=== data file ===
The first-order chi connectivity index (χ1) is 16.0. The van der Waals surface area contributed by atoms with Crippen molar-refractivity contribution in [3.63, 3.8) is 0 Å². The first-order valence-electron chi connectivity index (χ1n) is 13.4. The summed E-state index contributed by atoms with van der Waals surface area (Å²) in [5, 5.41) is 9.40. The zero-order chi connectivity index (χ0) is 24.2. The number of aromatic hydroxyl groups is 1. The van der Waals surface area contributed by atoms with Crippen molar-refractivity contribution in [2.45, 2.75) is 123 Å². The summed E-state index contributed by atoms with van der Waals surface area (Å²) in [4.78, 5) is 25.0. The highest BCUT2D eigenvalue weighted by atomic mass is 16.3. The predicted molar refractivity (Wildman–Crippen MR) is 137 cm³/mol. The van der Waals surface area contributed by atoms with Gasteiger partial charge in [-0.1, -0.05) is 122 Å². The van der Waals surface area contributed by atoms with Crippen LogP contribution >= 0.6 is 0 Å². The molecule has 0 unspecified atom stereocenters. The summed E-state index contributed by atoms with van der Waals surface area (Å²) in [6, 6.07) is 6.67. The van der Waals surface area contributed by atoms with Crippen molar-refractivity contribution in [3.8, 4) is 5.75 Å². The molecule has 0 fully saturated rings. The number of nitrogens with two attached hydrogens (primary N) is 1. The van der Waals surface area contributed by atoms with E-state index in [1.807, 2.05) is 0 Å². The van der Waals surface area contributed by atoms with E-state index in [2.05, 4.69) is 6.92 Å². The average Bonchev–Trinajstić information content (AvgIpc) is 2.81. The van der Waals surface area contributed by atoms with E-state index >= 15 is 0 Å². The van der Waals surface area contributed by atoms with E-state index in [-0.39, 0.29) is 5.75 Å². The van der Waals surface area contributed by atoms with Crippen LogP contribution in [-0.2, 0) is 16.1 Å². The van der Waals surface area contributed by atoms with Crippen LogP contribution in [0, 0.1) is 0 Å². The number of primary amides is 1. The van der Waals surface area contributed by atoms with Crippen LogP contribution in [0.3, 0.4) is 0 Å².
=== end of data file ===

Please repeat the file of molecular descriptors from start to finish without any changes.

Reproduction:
The first-order chi connectivity index (χ1) is 16.0. The van der Waals surface area contributed by atoms with Crippen molar-refractivity contribution in [3.63, 3.8) is 0 Å². The first-order valence-electron chi connectivity index (χ1n) is 13.4. The summed E-state index contributed by atoms with van der Waals surface area (Å²) in [5, 5.41) is 9.40. The zero-order chi connectivity index (χ0) is 24.2. The number of aromatic hydroxyl groups is 1. The van der Waals surface area contributed by atoms with Crippen molar-refractivity contribution in [2.45, 2.75) is 123 Å². The summed E-state index contributed by atoms with van der Waals surface area (Å²) in [4.78, 5) is 25.0. The highest BCUT2D eigenvalue weighted by atomic mass is 16.3. The predicted molar refractivity (Wildman–Crippen MR) is 137 cm³/mol. The van der Waals surface area contributed by atoms with Gasteiger partial charge in [-0.1, -0.05) is 122 Å². The van der Waals surface area contributed by atoms with Crippen LogP contribution >= 0.6 is 0 Å². The molecule has 0 unspecified atom stereocenters. The summed E-state index contributed by atoms with van der Waals surface area (Å²) in [6, 6.07) is 6.67. The van der Waals surface area contributed by atoms with Crippen molar-refractivity contribution in [3.8, 4) is 5.75 Å². The molecule has 0 fully saturated rings. The number of nitrogens with two attached hydrogens (primary N) is 1. The van der Waals surface area contributed by atoms with E-state index in [1.807, 2.05) is 0 Å². The van der Waals surface area contributed by atoms with E-state index in [2.05, 4.69) is 6.92 Å². The average Bonchev–Trinajstić information content (AvgIpc) is 2.81. The van der Waals surface area contributed by atoms with E-state index >= 15 is 0 Å². The van der Waals surface area contributed by atoms with E-state index in [-0.39, 0.29) is 5.75 Å². The van der Waals surface area contributed by atoms with Crippen LogP contribution in [-0.2, 0) is 16.1 Å². The van der Waals surface area contributed by atoms with Crippen LogP contribution in [0, 0.1) is 0 Å². The number of primary amides is 1. The van der Waals surface area contributed by atoms with Crippen LogP contribution in [0.3, 0.4) is 0 Å².